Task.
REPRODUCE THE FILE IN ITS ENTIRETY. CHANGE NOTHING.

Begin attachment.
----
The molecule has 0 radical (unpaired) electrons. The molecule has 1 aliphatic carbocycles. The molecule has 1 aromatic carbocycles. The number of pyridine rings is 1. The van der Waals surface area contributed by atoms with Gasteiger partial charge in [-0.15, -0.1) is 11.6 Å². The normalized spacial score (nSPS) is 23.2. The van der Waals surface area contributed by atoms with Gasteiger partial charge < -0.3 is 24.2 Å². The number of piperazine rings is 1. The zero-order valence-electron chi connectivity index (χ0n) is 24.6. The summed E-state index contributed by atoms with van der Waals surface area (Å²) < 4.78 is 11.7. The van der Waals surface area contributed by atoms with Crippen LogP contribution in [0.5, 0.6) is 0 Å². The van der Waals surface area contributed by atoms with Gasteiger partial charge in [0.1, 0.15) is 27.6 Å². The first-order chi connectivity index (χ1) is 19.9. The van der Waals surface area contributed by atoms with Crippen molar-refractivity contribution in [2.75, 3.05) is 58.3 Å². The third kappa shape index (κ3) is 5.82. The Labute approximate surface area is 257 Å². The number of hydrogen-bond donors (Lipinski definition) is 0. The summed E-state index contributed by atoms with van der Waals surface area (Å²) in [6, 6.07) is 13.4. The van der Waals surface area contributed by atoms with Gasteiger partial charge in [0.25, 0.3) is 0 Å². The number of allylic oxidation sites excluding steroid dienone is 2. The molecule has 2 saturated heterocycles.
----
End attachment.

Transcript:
The molecule has 0 radical (unpaired) electrons. The molecule has 1 aliphatic carbocycles. The molecule has 1 aromatic carbocycles. The number of pyridine rings is 1. The van der Waals surface area contributed by atoms with Gasteiger partial charge in [-0.15, -0.1) is 11.6 Å². The normalized spacial score (nSPS) is 23.2. The van der Waals surface area contributed by atoms with Gasteiger partial charge < -0.3 is 24.2 Å². The number of piperazine rings is 1. The zero-order valence-electron chi connectivity index (χ0n) is 24.6. The summed E-state index contributed by atoms with van der Waals surface area (Å²) < 4.78 is 11.7. The van der Waals surface area contributed by atoms with Crippen LogP contribution in [0.5, 0.6) is 0 Å². The van der Waals surface area contributed by atoms with Gasteiger partial charge in [0.1, 0.15) is 27.6 Å². The first-order chi connectivity index (χ1) is 19.9. The van der Waals surface area contributed by atoms with Crippen molar-refractivity contribution in [2.75, 3.05) is 58.3 Å². The third kappa shape index (κ3) is 5.82. The Labute approximate surface area is 257 Å². The number of hydrogen-bond donors (Lipinski definition) is 0. The summed E-state index contributed by atoms with van der Waals surface area (Å²) in [6, 6.07) is 13.4. The van der Waals surface area contributed by atoms with Gasteiger partial charge in [0.25, 0.3) is 0 Å². The number of allylic oxidation sites excluding steroid dienone is 2. The molecule has 2 saturated heterocycles.